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Self-Help Advice May Have Very Little To Do With Yourself

FastcompanyShould You Consider Self-Help To Be Happier And More Successful? has some really great content.  Below is an excerpt of an article published on their site.  To read the whole article, the link to the full article is at the bottom of the page.

Should You Consider Self-Help To Be Happier And More Successful?

Research suggests that the best self-help advice may have very little to do with yourself.

Self-help advice isn’t exactly in short supply. There are research-backed tips out there for boosting confidence, resilience, risk taking, and adaptability. The message is pretty clear: Feel better about yourself or change your beliefs about what you’re capable of, and you’ll excel. Indeed, ample scientific evidence supports each of these claims.

Why The Benefit Of The Doubt Is So Hard To Give

It can be difficult to believe that others generally have the best intentions; that just isn’t many people’s default assumption. We’re socialized from a young age to be critical of others’ motives, if not downright suspicious. Parents tell their children for their own protection to beware of strangers. And it’s not hard to find evidence in daily life that expressions like “the road to hell is paved with good intentions” has some truth to it. In an era of fake news, taking anything at face value seems potentially foolhardy.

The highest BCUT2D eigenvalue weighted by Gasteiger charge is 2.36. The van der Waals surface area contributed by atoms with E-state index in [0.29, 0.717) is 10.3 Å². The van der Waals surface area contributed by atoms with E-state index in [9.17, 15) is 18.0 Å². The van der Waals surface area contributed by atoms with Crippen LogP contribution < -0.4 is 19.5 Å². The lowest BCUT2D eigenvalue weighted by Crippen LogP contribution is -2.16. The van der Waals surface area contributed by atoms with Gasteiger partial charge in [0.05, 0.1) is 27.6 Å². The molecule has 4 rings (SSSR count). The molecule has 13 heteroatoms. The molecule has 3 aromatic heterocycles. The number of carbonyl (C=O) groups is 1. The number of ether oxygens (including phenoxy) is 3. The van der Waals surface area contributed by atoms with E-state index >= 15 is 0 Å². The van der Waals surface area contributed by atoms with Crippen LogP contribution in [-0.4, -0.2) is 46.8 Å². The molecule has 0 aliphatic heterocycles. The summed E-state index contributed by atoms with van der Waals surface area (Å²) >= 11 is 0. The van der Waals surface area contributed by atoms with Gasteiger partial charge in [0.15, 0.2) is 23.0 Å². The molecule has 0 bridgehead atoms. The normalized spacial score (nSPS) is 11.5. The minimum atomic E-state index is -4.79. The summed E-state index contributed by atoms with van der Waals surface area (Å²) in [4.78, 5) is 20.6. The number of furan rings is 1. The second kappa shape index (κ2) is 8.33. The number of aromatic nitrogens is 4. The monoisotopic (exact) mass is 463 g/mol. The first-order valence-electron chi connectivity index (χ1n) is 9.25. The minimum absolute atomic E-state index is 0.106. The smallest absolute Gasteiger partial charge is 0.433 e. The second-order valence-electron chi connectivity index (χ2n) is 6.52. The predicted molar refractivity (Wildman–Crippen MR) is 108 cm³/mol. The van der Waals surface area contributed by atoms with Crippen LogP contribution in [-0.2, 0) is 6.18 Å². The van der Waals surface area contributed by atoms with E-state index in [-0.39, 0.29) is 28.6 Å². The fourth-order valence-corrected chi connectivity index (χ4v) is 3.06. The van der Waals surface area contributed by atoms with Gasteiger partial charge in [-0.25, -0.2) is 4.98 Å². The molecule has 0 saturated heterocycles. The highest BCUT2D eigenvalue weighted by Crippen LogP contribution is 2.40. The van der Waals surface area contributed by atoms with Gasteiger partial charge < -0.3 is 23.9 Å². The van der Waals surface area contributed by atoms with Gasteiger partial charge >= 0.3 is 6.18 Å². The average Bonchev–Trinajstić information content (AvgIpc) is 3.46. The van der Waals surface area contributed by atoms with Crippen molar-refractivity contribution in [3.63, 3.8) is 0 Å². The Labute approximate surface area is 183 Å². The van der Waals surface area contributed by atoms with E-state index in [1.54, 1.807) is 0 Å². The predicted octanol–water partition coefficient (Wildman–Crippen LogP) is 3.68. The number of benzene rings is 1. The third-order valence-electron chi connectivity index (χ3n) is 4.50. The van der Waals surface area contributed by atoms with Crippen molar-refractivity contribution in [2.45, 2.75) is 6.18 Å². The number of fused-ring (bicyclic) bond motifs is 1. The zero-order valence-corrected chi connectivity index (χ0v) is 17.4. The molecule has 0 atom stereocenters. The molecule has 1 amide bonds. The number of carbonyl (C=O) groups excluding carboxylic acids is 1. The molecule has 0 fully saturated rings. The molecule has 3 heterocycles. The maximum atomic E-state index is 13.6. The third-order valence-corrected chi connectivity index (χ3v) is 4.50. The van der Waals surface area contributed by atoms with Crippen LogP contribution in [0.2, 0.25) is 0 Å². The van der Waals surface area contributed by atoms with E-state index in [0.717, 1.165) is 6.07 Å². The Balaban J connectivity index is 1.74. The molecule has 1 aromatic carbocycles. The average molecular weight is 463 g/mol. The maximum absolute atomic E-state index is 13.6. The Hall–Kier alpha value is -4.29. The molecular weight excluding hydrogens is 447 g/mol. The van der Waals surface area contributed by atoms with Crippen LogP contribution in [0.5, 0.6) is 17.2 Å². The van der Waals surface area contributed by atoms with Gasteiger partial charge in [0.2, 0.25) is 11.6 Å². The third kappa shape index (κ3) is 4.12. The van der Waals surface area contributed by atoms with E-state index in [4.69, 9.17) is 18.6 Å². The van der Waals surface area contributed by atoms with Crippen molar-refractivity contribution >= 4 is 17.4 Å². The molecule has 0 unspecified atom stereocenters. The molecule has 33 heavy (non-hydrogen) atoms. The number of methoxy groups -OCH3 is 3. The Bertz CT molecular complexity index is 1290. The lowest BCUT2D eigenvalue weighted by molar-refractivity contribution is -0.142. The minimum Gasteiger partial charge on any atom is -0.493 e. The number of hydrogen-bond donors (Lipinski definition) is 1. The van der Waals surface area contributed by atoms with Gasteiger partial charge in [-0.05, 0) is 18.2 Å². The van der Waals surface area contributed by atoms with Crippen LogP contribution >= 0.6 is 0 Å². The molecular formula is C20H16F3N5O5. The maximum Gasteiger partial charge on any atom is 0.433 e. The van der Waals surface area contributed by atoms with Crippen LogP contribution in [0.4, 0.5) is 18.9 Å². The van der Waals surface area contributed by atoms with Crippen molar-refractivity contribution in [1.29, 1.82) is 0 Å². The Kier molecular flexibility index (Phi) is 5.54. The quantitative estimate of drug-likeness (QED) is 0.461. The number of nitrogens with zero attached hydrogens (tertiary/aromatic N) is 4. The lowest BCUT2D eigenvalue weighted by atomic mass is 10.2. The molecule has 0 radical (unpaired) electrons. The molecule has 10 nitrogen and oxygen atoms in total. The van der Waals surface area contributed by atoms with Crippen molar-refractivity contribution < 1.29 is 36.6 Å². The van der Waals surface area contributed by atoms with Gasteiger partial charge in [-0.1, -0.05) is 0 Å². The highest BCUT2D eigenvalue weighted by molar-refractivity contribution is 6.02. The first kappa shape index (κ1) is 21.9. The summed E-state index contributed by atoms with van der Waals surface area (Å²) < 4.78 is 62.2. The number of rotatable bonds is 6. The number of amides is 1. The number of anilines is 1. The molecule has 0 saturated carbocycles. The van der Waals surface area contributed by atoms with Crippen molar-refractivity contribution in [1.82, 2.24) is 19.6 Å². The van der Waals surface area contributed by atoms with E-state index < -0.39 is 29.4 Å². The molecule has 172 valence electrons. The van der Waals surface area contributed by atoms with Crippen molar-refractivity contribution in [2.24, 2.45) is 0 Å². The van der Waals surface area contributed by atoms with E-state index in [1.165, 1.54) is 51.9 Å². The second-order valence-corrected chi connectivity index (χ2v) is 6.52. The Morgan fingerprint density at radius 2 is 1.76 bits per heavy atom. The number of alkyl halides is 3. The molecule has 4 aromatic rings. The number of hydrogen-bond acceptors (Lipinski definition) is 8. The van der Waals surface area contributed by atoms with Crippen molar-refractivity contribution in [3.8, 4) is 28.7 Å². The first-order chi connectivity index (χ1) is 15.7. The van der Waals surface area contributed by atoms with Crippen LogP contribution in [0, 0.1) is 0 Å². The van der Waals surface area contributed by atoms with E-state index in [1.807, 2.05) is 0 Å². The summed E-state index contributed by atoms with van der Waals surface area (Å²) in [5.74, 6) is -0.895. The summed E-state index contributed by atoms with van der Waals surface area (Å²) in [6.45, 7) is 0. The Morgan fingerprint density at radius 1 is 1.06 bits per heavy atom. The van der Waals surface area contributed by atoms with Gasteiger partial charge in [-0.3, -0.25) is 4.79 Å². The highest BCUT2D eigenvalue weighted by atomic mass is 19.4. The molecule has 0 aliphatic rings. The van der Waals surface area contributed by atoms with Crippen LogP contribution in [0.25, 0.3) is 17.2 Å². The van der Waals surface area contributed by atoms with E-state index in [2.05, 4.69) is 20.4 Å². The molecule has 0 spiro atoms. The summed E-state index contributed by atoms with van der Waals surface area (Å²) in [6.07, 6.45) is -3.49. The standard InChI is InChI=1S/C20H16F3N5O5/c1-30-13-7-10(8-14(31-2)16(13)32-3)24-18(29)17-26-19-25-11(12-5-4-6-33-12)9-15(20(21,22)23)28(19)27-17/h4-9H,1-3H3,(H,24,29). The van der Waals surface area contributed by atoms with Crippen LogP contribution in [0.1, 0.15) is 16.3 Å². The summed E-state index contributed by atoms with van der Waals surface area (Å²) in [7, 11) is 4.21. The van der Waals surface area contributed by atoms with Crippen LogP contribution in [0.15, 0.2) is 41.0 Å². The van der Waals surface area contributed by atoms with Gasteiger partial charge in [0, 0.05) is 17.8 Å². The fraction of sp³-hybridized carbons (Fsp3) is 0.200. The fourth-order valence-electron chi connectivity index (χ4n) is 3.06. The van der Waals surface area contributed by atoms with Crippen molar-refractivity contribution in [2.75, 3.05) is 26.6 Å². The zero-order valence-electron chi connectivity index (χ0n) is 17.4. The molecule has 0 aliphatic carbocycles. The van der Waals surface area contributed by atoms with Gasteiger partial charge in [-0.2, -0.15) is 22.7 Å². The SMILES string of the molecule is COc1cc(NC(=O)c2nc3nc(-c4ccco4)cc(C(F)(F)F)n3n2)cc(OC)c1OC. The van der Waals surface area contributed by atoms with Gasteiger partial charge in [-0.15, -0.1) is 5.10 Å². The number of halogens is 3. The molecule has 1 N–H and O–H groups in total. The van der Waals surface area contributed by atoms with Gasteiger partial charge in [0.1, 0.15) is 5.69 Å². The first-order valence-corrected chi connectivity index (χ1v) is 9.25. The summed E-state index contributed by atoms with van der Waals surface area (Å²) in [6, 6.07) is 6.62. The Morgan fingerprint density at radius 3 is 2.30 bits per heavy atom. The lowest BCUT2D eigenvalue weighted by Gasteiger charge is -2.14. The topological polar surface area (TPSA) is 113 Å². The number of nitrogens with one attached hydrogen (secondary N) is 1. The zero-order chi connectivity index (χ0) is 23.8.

The Self-Help Approach That’s Not About You

To be sure, there are risks to assuming the best in others.  But the benefits may far outweigh the potential costs, especially in the workplace.

Conflict is a difficult but often inevitable part of our work lives. According to Harvard Business School professor Chris Argyris, a top cause of workplace discord is the “ladder of inference” (basically what he sees as a more precise metaphor than “jumping to conclusions”). Climbing up the ladder means that a person takes in neutral information but assumes bad intentions, which results in less favorable beliefs and bad behavior.

One of the biggest opportunities for growth at work comes from the way you solicit feedback and what you do with it afterward. Research demonstrates that while employees who speak up tend to improve how well teams function, many tend to be afraid to do so, worrying that their input won’t be well-received. Simply assuming the best in others can lay the foundation for managers and their team members alike to learn and improve without wounding egos.

About the author

David Mayer is associate professor of management and organizations at the University of Michigan’s Stephen M. Ross School of Business.  More

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